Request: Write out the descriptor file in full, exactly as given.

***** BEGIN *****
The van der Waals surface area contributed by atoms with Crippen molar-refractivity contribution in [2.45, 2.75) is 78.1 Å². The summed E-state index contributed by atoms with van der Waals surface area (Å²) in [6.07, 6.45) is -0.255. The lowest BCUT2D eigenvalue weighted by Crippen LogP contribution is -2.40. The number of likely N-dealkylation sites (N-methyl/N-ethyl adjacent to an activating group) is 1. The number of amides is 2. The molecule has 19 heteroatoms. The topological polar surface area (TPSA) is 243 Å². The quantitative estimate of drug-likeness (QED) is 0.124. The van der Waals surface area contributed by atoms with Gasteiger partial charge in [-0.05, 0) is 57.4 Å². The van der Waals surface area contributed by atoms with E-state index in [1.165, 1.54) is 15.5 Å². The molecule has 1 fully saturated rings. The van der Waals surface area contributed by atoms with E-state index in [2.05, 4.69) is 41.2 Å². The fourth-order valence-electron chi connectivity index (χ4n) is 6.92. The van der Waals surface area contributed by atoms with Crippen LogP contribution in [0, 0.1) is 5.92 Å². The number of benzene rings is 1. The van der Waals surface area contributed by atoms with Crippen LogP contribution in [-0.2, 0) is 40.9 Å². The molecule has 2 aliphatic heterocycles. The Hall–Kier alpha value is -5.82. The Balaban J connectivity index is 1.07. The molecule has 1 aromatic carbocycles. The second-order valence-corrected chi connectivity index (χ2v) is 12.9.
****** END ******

The van der Waals surface area contributed by atoms with Crippen molar-refractivity contribution in [2.45, 2.75) is 78.1 Å². The summed E-state index contributed by atoms with van der Waals surface area (Å²) in [6.07, 6.45) is -0.255. The lowest BCUT2D eigenvalue weighted by Crippen LogP contribution is -2.40. The number of likely N-dealkylation sites (N-methyl/N-ethyl adjacent to an activating group) is 1. The number of amides is 2. The molecule has 19 heteroatoms. The topological polar surface area (TPSA) is 243 Å². The quantitative estimate of drug-likeness (QED) is 0.124. The van der Waals surface area contributed by atoms with Gasteiger partial charge in [-0.05, 0) is 57.4 Å². The van der Waals surface area contributed by atoms with E-state index in [1.165, 1.54) is 15.5 Å². The molecule has 1 fully saturated rings. The van der Waals surface area contributed by atoms with E-state index in [2.05, 4.69) is 41.2 Å². The fourth-order valence-electron chi connectivity index (χ4n) is 6.92. The van der Waals surface area contributed by atoms with Crippen LogP contribution in [0, 0.1) is 5.92 Å². The number of benzene rings is 1. The van der Waals surface area contributed by atoms with Crippen LogP contribution in [-0.2, 0) is 40.9 Å². The molecule has 2 aliphatic heterocycles. The Hall–Kier alpha value is -5.82. The Balaban J connectivity index is 1.07. The molecule has 1 aromatic carbocycles. The second-order valence-corrected chi connectivity index (χ2v) is 12.9.